“Palestine deserves the support of Jews all over the world,” is the view of James Marshall, son of Louis Marshall, who has taken an active interest in the movement to promote a united front among the Jews of America in connection with the proposed enlarged Jewish Agency. Mr. Marshall, in a special statement issued on the eve of the Non-Zionist Conference, to be held at the Hotel Biltmore on October 20-21, defines his attitude toward Palestine as follows:
“Although for a long time I doubted the wisdom of the entire Palestinian project and its possibility of attaining success, after visiting the country a year and a half ago and spending a month there and in the vicinity, I have no hesitancy in saying that Palestine deserves the support of Jews all over the world.
“Anyone who has come in contact with the people now in Palestine and seen the results of their heroic efforts and been witness to the vitality of their Judaism, cannot question the importance of this movement as a reinvenating influence in the lives of the Jewish people in the Diaspora. While the land is too small to affect to any appreciable extent relief of the economic position of Jewry of Eastern Europe, the freedom of the Jews of Palestine from political and economic oppression will afford them the opportunity of developing new and broader aspects of their relations to other peoples and give new impetus to their intellectual and spiritual lives.
“The historic background afforded by Palestine presents an element which is not present in any other land. The people there are conscious of this. Our support of their efforts will yield richly to us in greater self-respect and pride in the recuperative powers of our old traditions.”
“The most important Jewish gathering ever held in this country,” is the manner in which David A. Brown, national chairman of the United Jewish Campaign, characterized the forthcoming Non-Zionist Conference.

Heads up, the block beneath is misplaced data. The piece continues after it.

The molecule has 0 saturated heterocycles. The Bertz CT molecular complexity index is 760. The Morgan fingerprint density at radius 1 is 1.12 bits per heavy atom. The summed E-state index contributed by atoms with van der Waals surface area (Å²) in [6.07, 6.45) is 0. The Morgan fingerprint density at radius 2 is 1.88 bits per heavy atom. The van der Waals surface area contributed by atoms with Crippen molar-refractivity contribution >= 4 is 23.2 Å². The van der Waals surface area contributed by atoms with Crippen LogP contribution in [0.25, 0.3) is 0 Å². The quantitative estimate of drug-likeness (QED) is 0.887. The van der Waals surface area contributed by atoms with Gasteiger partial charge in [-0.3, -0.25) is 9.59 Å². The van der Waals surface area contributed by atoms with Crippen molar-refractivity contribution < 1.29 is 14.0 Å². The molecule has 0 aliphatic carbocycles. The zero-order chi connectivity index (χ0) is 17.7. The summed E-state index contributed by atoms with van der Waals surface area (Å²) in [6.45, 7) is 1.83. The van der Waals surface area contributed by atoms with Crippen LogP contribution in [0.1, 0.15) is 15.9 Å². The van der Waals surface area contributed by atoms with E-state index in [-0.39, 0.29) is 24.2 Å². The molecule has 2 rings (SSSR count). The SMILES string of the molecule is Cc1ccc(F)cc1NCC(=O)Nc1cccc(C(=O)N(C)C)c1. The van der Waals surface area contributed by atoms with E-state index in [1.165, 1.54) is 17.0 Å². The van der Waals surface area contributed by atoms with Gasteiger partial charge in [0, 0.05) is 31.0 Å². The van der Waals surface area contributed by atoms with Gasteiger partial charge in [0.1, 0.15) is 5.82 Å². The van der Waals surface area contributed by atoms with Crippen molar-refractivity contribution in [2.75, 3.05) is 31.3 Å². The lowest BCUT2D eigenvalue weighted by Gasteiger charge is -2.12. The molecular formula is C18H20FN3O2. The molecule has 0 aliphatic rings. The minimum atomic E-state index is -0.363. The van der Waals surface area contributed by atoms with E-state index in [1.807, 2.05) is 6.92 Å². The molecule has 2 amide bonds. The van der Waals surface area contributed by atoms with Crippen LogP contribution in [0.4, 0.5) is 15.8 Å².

“Since the inception of Zionism thirty years ago, since the inauguration of the first Jewish colonies in Palestine forty-five years ago, no step taken within Jewry has been so fraught with fruitful possibilities as the calling of the Non-Zionist Conference.
“During the entire course of the modern Palestinian movement there has never been such a scientific study of the country as the one completed by the Joint Palestine Survey Commission. Never has the rapprochement on the subject of Palestine between the opposing Jewish sections been so near as at this moment. I regard the Non-Zionist Conference as the most important Jewish gathering ever held in this country, and perhaps the most important held in the world for a generation.
“The differences between the Zionist and non-Zionist Jews are, to my mind, as deep-seated as the differences between the Catholics and the Protestants. Any movement to bring the last two together would certainly be an historic event. To unite the Jews of the world upon the problem of Palestine would have seemed impossible but ten years ago. That this possibility has now become a probability and may in the near future become a reality is of surpassing import,” concluded Mr. Brown.
Ben Selling, leading philanthropist in the northwest, answering a series of questions submitted to him with regard to the Non-Zionist Conference, expressed his attitude on the problems facing the Conference as follows:
“I favor the cooperation of all Jewry to assist in the economic development of Palestine.
“I believe that the Jews in America should participate in the proposed Agency, the American Jews to control the Agency.
“I favor the cultural and spiritual development of Palestine as a center to which all Jews turn.
“I doubt if Palestine can in any way solve the economic problems of Eastern European Jewry.
“The upbuilding of Palestine is the concern of all Jewry and should not be delegated to any one organization.”